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butterfly weed asclepias tuberosa seeds

Evergreen privacy hedge and drought-resistant garden
July 21, 2008
I am looking for a hardy evergreen hedge for privacy in Northern Michigan. I have sandy soil. Also am interested in planting a drought garden with mostly sun in same sandy soil.
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Order seed of this species from Native American Seed and help support the Wildflower Center.

This bushy, 1 1/2-2 ft. perennial is prized for its large, flat-topped clusters of bright-orange flowers. The leaves are mostly alternate, 1 1/2-2 1/4 inches long, pointed, and smooth on the edge. The yellow-orange to bright orange flower clusters, 2-5 inches across, are at the top of the flowering stem. The abundance of stiff, lance-shaped foliage provides a dark-green backdrop for the showy flower heads.

Value to Beneficial Insects

Attracting butterflies in Tennessee
July 03, 2009
What flowers and plants do the caterpillars in Tennessee eat? And do you know what butterflies live in Tipton Co. Tennessee?
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Find seed sources for this species at the Native Seed Network.

Native wildflowers for Northern Indiana
May 08, 2007
I had the wonderful opportunity to visit the Lady Bird Johnson Wildflower Center on Saturday April 21. What a beautiful place. I thoroughly enjoyed my visit. I was wondering how I could find out w.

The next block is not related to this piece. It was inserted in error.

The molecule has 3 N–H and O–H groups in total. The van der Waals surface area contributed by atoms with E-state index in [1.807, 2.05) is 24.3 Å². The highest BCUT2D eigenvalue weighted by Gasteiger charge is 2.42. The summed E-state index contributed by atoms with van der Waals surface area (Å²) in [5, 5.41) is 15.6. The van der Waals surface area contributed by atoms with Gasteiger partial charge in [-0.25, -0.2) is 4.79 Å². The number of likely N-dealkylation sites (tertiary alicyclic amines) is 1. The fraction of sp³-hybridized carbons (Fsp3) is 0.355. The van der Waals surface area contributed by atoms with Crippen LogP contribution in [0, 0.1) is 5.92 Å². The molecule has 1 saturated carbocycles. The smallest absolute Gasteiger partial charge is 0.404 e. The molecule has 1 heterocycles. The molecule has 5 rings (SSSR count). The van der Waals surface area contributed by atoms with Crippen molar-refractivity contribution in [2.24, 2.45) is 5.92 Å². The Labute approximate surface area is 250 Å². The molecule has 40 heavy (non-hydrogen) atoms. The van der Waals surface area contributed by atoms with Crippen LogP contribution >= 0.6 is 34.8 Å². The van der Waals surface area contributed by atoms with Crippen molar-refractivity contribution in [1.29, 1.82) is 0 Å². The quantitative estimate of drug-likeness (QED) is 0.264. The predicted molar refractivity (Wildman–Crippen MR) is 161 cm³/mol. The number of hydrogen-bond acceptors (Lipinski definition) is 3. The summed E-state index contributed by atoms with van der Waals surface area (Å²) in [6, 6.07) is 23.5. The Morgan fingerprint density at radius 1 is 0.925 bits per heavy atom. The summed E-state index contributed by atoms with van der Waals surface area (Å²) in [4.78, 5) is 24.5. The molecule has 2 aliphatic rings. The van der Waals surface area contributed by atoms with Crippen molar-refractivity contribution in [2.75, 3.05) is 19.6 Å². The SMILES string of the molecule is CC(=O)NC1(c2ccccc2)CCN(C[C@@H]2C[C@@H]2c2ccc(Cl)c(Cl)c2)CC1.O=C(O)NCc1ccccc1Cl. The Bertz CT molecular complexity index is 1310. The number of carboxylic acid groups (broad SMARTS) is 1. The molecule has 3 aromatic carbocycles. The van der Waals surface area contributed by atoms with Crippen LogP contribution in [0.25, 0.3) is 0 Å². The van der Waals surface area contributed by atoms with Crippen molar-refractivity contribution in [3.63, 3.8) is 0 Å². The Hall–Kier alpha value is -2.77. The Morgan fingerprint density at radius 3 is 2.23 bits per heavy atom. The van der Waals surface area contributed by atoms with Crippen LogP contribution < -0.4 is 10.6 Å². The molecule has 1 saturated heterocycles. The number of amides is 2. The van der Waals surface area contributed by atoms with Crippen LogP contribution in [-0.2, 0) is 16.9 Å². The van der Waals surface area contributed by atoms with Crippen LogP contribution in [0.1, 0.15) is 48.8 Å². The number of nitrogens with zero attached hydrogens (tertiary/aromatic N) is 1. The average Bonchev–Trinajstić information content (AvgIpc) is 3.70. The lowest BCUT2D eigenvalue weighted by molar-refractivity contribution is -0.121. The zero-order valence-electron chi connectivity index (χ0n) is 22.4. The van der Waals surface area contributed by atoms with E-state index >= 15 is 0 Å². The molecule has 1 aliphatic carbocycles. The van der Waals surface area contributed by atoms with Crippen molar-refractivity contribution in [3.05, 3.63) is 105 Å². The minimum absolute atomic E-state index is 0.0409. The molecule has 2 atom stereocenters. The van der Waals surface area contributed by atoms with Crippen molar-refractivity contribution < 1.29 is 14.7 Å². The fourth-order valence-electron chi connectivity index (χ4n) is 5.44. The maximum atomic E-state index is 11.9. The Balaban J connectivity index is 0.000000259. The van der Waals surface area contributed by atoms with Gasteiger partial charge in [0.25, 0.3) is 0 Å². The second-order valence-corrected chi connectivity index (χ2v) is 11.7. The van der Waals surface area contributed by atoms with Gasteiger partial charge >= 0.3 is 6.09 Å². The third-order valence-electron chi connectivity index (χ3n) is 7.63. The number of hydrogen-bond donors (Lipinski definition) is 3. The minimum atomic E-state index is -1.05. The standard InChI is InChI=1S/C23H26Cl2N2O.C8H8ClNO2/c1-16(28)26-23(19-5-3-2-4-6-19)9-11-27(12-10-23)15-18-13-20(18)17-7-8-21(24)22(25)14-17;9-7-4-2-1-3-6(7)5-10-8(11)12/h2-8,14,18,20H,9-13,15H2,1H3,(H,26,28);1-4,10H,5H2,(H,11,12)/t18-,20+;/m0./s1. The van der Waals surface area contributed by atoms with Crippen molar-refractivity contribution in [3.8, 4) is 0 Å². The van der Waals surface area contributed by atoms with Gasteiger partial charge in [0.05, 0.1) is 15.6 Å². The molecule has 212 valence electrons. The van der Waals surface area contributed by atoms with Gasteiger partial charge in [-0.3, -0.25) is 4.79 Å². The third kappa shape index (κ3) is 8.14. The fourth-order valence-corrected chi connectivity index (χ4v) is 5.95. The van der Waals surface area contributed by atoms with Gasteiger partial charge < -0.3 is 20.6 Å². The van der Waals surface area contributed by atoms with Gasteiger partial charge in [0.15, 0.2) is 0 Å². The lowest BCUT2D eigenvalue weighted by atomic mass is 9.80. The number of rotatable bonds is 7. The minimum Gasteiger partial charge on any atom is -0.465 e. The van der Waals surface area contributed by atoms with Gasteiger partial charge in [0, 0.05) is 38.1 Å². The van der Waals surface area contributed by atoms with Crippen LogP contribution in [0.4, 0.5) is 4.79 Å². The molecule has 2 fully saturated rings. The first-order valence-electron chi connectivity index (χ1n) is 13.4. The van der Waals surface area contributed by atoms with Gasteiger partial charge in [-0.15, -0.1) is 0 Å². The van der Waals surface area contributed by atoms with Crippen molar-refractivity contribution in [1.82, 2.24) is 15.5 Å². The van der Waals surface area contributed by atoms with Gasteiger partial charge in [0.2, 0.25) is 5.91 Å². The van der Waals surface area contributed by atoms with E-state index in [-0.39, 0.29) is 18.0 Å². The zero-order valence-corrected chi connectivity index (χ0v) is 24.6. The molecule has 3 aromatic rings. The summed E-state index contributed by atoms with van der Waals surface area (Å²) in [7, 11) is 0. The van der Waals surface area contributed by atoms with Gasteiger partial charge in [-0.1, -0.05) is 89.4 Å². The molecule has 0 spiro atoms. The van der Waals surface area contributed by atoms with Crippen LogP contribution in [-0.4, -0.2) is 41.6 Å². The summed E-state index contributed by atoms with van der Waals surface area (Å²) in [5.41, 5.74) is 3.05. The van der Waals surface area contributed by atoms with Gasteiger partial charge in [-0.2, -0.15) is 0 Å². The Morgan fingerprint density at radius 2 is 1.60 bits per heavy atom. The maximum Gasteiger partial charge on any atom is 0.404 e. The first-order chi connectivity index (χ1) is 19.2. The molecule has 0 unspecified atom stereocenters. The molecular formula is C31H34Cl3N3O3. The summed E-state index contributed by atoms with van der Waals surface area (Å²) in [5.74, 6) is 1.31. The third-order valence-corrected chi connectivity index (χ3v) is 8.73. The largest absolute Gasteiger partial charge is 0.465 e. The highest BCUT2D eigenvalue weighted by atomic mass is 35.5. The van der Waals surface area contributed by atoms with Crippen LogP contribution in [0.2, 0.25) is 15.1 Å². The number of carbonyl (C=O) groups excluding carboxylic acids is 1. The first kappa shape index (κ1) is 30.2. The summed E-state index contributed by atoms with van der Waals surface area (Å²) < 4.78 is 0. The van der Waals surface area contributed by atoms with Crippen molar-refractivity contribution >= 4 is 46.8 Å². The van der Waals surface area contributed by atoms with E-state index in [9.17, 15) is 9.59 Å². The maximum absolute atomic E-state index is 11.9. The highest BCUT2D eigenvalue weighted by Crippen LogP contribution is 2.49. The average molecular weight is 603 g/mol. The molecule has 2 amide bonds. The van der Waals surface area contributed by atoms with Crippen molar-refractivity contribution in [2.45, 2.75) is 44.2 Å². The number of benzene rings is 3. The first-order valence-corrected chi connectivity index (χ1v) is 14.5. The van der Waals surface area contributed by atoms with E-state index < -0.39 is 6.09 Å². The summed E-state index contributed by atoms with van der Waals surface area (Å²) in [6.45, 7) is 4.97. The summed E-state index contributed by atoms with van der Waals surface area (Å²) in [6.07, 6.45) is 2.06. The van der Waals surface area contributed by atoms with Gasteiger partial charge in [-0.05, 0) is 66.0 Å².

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This showy plant is frequently grown from seed in home gardens. Its brilliant flowers attract butterflies. Because its tough root was chewed by the Indians as a cure for pleurisy and other pulmonary ailments, Butterfly Weed was given its other common name, Pleurisy Root. Although it is sometimes called Orange Milkweed, this species has no milky sap.

Asclepias tuberosa Native Plant Range
USDA, NRCS. 2016. The PLANTS Database (

Butterfly Weed (Asclepias tuberosa) is often confused with Butterfly Bush (Buddleia). They are not the same. Butterfly bush is a large shrub that is a great nectar plant whereas Butterfly Weed is a short milkweed that can be used as a host plant by Monarchs as well as being a nectar plant.

Butterfly Weed Characteristics

Monarch butterflies use many different varieties of milkweeds to feed their caterpillars. Butterfly weed is one that they will use but it is usually not their first choice. In general, if there are other varieties in your garden they are likely to lay eggs on them first.

Asclepias tuberosa, commonly called Butterfly Weed is actually a variety of milkweed and is a host plant for Monarch butterflies. It is also a fabulous nectar plant for many species of butterflies. In my garden I value it more as a nectar plant than a host plant.

However, Asclepias tuberosa seeds will break dormancy after time. Our seeds have already broken dormancy and will germinate readily within a week or two after planting – no cold stratification needed.